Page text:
Normally I’d have to tell them to brush their teeth at least five times, first in a regular speaking voice and finally culminating in a throat scratching yell. But this time when I ask them—in a low muffled moan from beneath the goose feathers of my pillow—they simply trot off and brush their teeth. (Wait, what?)
“And get your pajamas on, too!” I feebly add, testing my luck.
They come back into my room, teeth brushed and pajamas on. “Mom, do you feel any better?” They ask.
“A little,” I admit—although I’m referring less to the throbbing and more to my joy that they’re actually listening.
It’s like they don’t know how to react to my actual humanness, to the fact that I could really feel pain, to the reality that I can be vulnerable. That I’m not just a soul-less robot who orders them around.
That night they got into bed without fighting. The next morning they woke up and asked me how my head felt. (It still hurt, surprisingly, and I told them so, with slight exaggeration.) When I asked them to get their shoes on for school and they pretended not to hear me, instead of raising my voice, I simply put my hands on my (injured) head and quietly begged in a sad, pitiful way.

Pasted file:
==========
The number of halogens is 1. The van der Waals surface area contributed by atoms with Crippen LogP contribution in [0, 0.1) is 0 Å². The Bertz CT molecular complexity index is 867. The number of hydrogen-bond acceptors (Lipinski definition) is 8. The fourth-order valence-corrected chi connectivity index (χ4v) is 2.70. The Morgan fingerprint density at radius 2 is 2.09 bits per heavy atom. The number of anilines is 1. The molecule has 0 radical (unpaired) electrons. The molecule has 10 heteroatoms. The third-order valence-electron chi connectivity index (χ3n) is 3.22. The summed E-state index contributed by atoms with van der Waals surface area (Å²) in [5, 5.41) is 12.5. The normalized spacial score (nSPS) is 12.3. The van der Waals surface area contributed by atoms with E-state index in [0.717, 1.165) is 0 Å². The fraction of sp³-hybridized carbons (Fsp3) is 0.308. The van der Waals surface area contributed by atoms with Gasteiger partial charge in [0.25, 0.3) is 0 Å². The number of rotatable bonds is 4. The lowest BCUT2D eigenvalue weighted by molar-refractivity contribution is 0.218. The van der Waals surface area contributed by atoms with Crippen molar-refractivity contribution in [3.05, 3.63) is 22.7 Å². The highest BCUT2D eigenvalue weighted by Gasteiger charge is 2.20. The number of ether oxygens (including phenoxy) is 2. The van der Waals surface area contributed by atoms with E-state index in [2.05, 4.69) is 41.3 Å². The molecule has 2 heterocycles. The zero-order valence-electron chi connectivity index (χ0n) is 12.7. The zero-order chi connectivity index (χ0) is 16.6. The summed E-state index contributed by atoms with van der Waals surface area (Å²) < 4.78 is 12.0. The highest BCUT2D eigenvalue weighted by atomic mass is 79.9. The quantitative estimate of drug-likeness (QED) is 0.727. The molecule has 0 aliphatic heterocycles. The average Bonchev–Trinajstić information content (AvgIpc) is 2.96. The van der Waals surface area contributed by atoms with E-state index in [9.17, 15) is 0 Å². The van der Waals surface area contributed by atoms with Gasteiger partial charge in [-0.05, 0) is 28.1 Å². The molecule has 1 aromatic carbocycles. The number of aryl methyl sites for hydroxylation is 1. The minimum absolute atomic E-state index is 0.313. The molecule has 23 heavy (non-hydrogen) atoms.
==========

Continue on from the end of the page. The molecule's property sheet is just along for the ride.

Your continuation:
At first they looked at me in confusion. But then, guess what? They got their shoes on!
Like I said, I don’t have a degree in this kind of thing, but the pain I felt after smacking my head against the wall was totally worth it for the few days of listening that followed. Now, I’m not suggesting you purposely hit your head, but if you want to enjoy the cool breeze and the chirping birds this summer—at the very least fake an injury. You can thank me later.